In a rejection of the rejection, City Council voted 4-3 to rezone the Hughes Stadium property with a higher density portion as suggested by staff and previously voted against by the Planning and Zoning Board.
The zoning splits the nearly 165 acres of land along the Overland Trail into roughly half Residential Foothills and half Low Density Mixed-Use Neighborhood. The north-south division places RF zoning, the less dense of the two, along the foothills.
An RF zone allows for either single-family homes on minimum 2.29 acre lots or single-family home “clusters” with a density of one unit per acre. LMN zoning is still low density but allows for more housing types, including attached dwellings and townhomes.
Councilmembers who voted for the split zoning focused on the potential to provide affordable or attainable housing options in the area or alleviating supply pressures throughout the City.
Lennar, the developer contracted to buy the land from Colorado State University for $10 million, previously proposed to build 600-700 homes in the area.
“Having the opportunity to get affordable and attainable housing is important, and our community has been asking for it, and this is where we can make an impact,” Councilmember Emily Gorgol said.
While City zoning itself does not consider or mandate affordable housing, City Comprehensive Planning Manager Cameron Gloss said a higher density zoning with more housing options like LMN could increase the chances that the housing will be priced attainably.
After a zoning is approved and the development proposal itself is getting reviewed, staff and Council would have more ability to consider affordable housing. Gloss said if the developer comes with a “true certified affordable housing project,” then they could get an additional density bonus, allowing up to 12 housing units per acre in an LMN zone.
Having the opportunity to get affordable and attainable housing is important, and our community has been asking for it, and this is where we can make an impact.” -Emily Gorgol, City councilmember
Councilmember Julie Pignataro said there are many “coulds and cans” of what the developer can do for affordability and not many “woulds and shoulds” within the discussion. The “lack of ability with the tools in (the City’s) box right now” means they cannot guarantee there will be attainable housing through zoning.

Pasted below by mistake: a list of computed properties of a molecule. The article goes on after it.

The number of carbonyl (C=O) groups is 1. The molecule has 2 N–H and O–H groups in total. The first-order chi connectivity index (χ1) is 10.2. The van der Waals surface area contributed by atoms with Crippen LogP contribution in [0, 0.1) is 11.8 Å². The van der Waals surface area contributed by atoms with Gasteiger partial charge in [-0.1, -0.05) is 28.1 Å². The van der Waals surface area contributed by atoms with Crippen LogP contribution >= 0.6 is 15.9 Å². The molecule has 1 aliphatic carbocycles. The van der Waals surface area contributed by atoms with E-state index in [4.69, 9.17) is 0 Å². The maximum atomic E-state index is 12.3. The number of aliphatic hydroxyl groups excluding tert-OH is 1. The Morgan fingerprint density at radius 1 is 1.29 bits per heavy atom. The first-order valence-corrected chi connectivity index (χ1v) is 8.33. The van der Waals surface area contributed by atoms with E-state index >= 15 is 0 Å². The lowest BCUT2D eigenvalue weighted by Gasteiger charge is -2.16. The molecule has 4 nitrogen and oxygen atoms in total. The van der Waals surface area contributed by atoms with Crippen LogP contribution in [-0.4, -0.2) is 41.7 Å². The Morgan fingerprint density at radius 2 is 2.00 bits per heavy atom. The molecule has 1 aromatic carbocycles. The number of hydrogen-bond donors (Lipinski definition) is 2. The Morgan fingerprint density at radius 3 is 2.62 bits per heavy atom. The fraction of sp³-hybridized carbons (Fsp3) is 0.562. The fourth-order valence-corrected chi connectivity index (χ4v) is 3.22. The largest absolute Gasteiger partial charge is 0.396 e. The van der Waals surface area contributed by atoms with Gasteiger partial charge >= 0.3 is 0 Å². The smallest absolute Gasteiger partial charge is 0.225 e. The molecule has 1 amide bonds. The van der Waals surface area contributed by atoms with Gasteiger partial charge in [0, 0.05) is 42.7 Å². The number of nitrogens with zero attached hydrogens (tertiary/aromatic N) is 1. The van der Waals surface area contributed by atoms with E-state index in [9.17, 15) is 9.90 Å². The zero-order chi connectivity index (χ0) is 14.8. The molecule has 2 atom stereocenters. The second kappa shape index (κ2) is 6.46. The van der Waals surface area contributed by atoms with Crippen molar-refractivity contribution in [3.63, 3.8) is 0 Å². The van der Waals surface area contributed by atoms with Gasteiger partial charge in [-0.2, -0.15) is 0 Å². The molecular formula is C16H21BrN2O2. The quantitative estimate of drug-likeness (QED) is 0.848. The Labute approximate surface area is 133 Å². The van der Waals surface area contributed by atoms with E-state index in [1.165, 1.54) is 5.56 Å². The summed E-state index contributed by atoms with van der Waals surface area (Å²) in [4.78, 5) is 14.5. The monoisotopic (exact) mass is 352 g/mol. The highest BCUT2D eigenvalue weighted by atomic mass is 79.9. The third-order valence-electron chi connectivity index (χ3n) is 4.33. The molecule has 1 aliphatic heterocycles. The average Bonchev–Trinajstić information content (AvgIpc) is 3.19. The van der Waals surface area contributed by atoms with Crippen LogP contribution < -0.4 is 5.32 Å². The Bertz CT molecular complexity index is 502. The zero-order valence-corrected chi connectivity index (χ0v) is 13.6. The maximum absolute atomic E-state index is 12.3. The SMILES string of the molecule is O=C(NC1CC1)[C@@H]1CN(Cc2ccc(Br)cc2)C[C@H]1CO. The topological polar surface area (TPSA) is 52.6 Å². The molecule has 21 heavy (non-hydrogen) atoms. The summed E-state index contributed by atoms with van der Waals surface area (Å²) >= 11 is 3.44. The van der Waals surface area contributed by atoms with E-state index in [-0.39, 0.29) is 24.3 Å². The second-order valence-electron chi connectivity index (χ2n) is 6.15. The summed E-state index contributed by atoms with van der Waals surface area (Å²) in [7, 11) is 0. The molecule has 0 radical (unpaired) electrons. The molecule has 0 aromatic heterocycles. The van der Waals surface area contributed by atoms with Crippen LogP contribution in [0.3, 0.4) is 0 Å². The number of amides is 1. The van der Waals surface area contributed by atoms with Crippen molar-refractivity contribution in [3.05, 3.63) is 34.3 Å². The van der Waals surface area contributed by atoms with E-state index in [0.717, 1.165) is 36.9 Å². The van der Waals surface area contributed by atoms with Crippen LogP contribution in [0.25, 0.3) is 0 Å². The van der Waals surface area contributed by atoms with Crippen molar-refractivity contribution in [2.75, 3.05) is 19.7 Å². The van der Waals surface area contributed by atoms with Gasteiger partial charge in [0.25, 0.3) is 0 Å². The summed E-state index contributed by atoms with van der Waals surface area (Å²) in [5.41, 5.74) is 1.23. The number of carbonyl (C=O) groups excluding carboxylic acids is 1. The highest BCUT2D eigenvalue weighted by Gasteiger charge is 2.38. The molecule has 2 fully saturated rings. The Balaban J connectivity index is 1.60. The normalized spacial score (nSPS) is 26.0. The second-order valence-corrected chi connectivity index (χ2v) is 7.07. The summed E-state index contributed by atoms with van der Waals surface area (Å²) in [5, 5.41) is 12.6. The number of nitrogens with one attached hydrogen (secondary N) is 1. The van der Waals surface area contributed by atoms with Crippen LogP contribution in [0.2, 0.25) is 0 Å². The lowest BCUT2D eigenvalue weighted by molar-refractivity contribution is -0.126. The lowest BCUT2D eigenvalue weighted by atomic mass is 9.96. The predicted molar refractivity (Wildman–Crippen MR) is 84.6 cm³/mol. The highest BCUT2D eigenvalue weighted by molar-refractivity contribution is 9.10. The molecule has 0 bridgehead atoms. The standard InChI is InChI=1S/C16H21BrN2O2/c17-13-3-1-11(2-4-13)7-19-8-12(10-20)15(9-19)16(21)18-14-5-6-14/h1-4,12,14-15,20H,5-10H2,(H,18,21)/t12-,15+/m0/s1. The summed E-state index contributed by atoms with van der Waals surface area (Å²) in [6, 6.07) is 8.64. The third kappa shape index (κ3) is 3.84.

The fact that the future housing community will be desirable, given its proximity to desirable open space, probably means demand will drive those home prices up regardless of density, Councilmember Ross Cunniff said.
“Regardless of how we zone this, I believe that … factors outside our control dictate whether (the housing) is attainable or affordable,” Cunniff said.
Mayor Wade Troxell pushed back against that idea. He said increasing the supply of housing, particularly those with density, will help with affordability.
“Affordable” housing typically means rent costs less than 30% of the area median income. In Fort Collins, the growing economy and population have put pressure on housing costs.
In a statement to Council, the CSU System wrote that their desire in the redevelopment of the site includes using “a portion of the property to address attainable and potentially affordable housing for CSU employees.”
Nationwide, the housing shortage has raised the pressure on those trying to find affordable housing, according to Marketplace. And while there are some mixed opinions on how and where new housing should be built to address the shortage, housing advocates say it is important to build new affordable housing.
“I think you need to provide a variety of housing types and products,” Troxell said. “The discussion with LMN provides for that type of diversity.”
RF would be far more exclusive to attainable housing due to the large lot size requirement and limitation to single-family homes. Additionally, the low-density zoning would not lend itself to developing public transportation westward, Gorgol said.
“RF is very exclusive,” said Kristin Stephens, councilmember and mayor pro tem. “To me, it excludes a lot of people from buying a home, and that, to me, goes against the values of equity that we’re trying to embrace here.”
A 100% RF zoning was recommended to Council by the P&Z Board over a month ago, after they rejected the same staff plan that Council adopted at the Tuesday meeting. The Board had cited concerns about safety, traffic and density of the area.
Nearly 40 residents spoke at Council, either recommending the adoption of the P&Z Board recommendation or recommending to take on a completely new plan like purchasing the land for greenspace, bringing up similar concerns of safety and wildlife. In particular, residents underscored the natural qualities of the area they felt would be lost in a higher density housing development.
Councilmember Susan Gutowsky agreed, having just visited the area to see how it had changed after the stadium was torn down. She said the land is precious and could not support the motion.
But, barring a miracle of CSU donating the land for greenspace, Stephens said her plea is for the University to really commit to affordable housing in the area.
“CSU of all places knows, as a big employer, the challenges many middle-income and lower-income folks face in our community,” Stephens said. “And so I hope that they stick by their plans … to provide affordable and attainable housing in this space because our community really, really needs that.”
Wade Troxell (Mayor)
Kristin Stephens (District 4)
Ken Summers (District 3)
Emily Gorgol (District 6)
Susan Gutowsky (District 1)
Julie Pignataro (District 2)
Ross Cunniff (District 5)
Samantha Ye can be reached at email@example.com or on Twitter @samxye4.